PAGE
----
What would you say? Would you say he was an am ha'aretz who did not understand how the halachic process worked? would you say he was drunk? would you say that he must have been saying purim torah? or would you take it seriously, because all of halacha is after all ridiculous? would it matter if the person was already a major talmid chacham? what if you knew somewhat how to learn? what if you were not a talmid chacham, but other people who were talmidei chachamim thought it was ridiculous? would you cast aspersions on them for not accepting what they did not understand?
  9. I updated my Rav Kanievsky and heliocentrism post with images of the question posed to him and his handwritten response. And in the comment thread there, a brief discussion of the Rebbe's weak geocentrism and why it does not work out.

  10. At Rationalist Judaism, part two of his series critiquing Chaim BeEmunasam, in which a Rambam was manipulated and misinterpreted. And a comment thread at Hirhurim discussing his first two posts of the series.

6 comments:

BrooklynWolf said...

Thank you for the link and the first position! :)

The Wolf

Rabbi Joshua Maroof said...

With a broadly exciting article about whether kamatz or patach goes under various instances of the word dam.

I thought that was precisely the kind of article you like!

Basically, it is like YU, and the admixture with Torah makes people think it is kosher.

LOL

BTW, your comment to jaded topaz was harsh but I guess somebody needed to say it...

joshwaxman said...

wolf:
you're welcome. i try to position things in terms of interest, as well as the order i see things. this seemed like a fun thing to lead with.

rabbi maroof:
"I thought that was precisely the kind of article you like!"
it is, but i would imagine that it has a very narrow appeal, and that is mildly amusing. i was originally going to talk in shul this shabbos about some interesting yeter / chaser, but concluded that it would really only be interesting to me.

i am not sure i acted correctly in terms of my harsh comments, though.

kt,
josh

Shadesof said...

"Wolfish Musings points to, and comments on, the latest Lakewood scoop -- anonymous flyers telling couples struggling with infertility that the reason they don't have kids is improper level of tznius, and promising that they would be more stringent, they would have kids."

I think the increase in tzniyus focus comes because some frum women indeed are dressing inappropriately. Also, people attribute community misfortunes to a lack of tznyius.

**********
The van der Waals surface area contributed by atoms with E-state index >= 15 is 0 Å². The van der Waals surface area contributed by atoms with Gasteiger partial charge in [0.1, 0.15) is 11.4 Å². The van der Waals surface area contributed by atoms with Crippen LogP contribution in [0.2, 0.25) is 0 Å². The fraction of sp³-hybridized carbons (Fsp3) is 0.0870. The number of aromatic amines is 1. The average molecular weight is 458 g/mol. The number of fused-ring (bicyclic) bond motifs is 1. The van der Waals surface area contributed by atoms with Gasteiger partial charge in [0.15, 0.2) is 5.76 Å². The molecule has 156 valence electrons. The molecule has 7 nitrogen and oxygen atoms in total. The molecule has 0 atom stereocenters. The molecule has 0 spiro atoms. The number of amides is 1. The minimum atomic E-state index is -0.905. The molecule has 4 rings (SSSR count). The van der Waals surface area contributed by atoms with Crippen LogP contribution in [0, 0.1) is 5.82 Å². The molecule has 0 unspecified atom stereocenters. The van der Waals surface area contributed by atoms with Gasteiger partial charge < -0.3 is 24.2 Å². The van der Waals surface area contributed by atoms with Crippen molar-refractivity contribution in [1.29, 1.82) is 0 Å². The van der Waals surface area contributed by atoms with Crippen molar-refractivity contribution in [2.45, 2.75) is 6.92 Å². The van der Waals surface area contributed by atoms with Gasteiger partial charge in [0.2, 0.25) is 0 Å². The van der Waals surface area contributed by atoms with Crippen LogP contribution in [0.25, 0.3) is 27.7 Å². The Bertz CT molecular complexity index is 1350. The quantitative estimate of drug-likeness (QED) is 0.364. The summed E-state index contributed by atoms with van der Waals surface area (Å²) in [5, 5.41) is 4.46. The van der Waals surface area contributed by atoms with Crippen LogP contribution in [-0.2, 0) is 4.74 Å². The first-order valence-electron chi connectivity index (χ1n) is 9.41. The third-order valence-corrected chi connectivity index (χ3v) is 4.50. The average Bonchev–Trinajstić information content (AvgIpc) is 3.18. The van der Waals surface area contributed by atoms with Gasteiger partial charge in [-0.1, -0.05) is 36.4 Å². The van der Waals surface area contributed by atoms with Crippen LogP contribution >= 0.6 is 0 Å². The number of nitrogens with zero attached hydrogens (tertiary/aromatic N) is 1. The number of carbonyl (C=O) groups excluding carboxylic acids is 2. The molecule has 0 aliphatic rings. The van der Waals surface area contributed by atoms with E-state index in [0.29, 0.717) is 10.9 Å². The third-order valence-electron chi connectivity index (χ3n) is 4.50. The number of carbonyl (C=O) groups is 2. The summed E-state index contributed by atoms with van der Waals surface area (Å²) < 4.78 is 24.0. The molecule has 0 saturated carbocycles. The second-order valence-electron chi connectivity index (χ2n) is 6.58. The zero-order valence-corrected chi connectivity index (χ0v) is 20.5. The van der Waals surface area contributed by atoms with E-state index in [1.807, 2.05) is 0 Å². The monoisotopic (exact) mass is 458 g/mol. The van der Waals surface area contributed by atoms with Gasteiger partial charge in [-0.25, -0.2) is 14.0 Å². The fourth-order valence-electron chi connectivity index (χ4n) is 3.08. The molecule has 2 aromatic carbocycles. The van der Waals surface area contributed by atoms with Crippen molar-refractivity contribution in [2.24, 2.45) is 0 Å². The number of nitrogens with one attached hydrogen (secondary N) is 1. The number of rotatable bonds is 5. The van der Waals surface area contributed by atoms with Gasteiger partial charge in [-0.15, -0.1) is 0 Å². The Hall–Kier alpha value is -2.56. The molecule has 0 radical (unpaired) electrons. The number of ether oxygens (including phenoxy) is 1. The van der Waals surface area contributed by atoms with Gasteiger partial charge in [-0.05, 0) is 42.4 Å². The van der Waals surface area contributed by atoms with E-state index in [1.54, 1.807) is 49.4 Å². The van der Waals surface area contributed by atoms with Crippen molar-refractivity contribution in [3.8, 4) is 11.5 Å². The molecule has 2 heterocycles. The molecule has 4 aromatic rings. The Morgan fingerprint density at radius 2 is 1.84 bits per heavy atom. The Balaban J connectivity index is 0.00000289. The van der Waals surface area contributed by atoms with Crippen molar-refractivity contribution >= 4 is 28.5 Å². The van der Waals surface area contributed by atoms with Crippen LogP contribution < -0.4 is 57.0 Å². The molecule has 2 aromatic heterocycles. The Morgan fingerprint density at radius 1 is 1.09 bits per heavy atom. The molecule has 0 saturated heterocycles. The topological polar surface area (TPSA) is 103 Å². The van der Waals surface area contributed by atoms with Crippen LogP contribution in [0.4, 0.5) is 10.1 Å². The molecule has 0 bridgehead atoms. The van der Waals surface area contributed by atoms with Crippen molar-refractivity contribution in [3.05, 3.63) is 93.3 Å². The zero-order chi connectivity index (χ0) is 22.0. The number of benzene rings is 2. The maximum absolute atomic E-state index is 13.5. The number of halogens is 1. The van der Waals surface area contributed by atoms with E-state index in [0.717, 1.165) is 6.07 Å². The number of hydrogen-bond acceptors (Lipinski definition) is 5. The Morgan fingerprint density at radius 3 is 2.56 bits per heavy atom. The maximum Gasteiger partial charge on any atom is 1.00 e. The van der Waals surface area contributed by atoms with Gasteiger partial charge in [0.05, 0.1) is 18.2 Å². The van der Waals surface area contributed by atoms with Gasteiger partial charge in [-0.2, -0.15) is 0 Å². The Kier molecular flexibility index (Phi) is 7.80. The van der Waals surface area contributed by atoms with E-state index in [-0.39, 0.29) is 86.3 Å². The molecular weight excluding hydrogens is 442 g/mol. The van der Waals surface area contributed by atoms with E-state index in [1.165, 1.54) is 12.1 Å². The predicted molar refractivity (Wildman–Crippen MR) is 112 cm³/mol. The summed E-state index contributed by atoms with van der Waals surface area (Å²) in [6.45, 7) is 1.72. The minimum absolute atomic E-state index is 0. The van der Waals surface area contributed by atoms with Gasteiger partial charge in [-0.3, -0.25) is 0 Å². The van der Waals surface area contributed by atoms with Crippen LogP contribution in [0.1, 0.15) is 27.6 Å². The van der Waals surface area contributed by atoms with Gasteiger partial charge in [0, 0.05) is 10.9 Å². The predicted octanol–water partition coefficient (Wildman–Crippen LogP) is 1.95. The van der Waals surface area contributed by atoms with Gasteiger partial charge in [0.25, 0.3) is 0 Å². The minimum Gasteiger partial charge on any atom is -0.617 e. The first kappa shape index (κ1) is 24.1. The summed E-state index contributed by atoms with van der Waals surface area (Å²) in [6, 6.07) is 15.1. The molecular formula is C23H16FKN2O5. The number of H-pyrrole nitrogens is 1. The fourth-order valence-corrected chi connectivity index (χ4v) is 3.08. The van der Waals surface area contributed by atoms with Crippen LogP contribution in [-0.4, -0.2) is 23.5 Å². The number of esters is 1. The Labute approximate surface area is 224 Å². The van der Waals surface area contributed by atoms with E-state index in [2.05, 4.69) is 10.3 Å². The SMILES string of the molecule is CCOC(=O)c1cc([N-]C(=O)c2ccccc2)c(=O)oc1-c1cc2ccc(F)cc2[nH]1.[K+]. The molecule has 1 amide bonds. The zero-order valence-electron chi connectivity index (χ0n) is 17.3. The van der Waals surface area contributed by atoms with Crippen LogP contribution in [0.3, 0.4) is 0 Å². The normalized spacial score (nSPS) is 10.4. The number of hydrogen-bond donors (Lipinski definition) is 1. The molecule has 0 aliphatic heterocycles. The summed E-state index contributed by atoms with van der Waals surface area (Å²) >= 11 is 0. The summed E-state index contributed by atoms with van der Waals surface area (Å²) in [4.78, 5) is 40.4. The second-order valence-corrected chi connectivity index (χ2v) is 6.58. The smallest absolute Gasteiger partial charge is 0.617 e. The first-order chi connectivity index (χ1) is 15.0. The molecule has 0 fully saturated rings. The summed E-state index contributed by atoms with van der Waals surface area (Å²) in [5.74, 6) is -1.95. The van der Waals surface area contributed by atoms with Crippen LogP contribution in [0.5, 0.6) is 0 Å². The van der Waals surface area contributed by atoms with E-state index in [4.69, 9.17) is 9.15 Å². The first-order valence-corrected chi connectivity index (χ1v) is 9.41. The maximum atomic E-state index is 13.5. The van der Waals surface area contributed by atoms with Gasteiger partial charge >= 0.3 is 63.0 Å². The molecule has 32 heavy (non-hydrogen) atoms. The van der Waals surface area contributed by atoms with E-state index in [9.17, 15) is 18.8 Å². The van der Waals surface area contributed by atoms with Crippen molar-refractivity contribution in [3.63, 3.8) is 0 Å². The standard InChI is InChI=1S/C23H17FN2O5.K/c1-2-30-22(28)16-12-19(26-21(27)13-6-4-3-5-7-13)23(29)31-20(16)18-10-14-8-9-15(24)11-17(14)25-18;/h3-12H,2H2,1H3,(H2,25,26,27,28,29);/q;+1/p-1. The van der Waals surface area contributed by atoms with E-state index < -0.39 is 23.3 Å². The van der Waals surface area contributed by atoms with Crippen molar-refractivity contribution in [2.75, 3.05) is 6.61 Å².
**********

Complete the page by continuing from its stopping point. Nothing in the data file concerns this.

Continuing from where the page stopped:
In other words, there can be legitimate concerns driving the increased focus on modesty. On the other hand, I think that the frum community needs to be sure that it's raising healthy children.

At the same time that we are putting so much energy into controlling male desires by means of tzniyus, perhaps we should make a corresponding effort to make sure that our children have an opportunity to ask all questions and can develop a healthy attitude towards sexuality.

joshwaxman said...

i have rarely seen a frum woman dress inappropriately. but then, maybe i don't know where to look! the problem, to my mind, is that much of tznius is dependent upon societal norms, and where there is actual halachic dispute, each group is taught their tznius rules as absolute and without room for other groups to diverge. and so the sheitel-wearers think snood-wearers are non-tznius, and vice versa. and people i've encountered maintain with absolute conviction that nude stockings are pritzus. what happens when one group meets the other, and calls to mind all the inspirational fluff they have been taught over the years about tznius? well, this happens.

kt,
josh

Shadesof said...

"what happens when one group meets the other, and calls to mind all the inspirational fluff they have been taught over the years about tznius?"

I don't know how people relate to other groups; it's probably like any other issue, hopefully, people realize there are legitimate disputes in Halacha.

There is no doubt that genuine tzniyus is a beautiful thing; there are people in the secular world who think that as well(eg, people supporting Wendy Shalit).

My point is that it's ironic that we are intensely focused on tzniyus, yet, in some of the frum world, we can't find a way to address related topic. The Freudian in me sometimes says that we may be avoiding the elephant in the room.

For example, in the first link below, YU's Tzelem program did *not* engage in some new major tzniyus campaign, tzniyus clubs, tzniyus asifos-- they actually tried to deal with neglected educational issues("Additionally, even in the absence of a highly sexualized modern culture, the total void of any systematic education which addresses such a fundamental part of personal development within a Jewish context is problematic").

http://www.yu.edu/cjf/page.aspx?id=18096

http://www.yuobserver.com/home/index.cfm?event=displayArticlePrinterFriendly&uStory_id=1eaa93b8-7e8a-42d8-a9b1-28bd12aa634c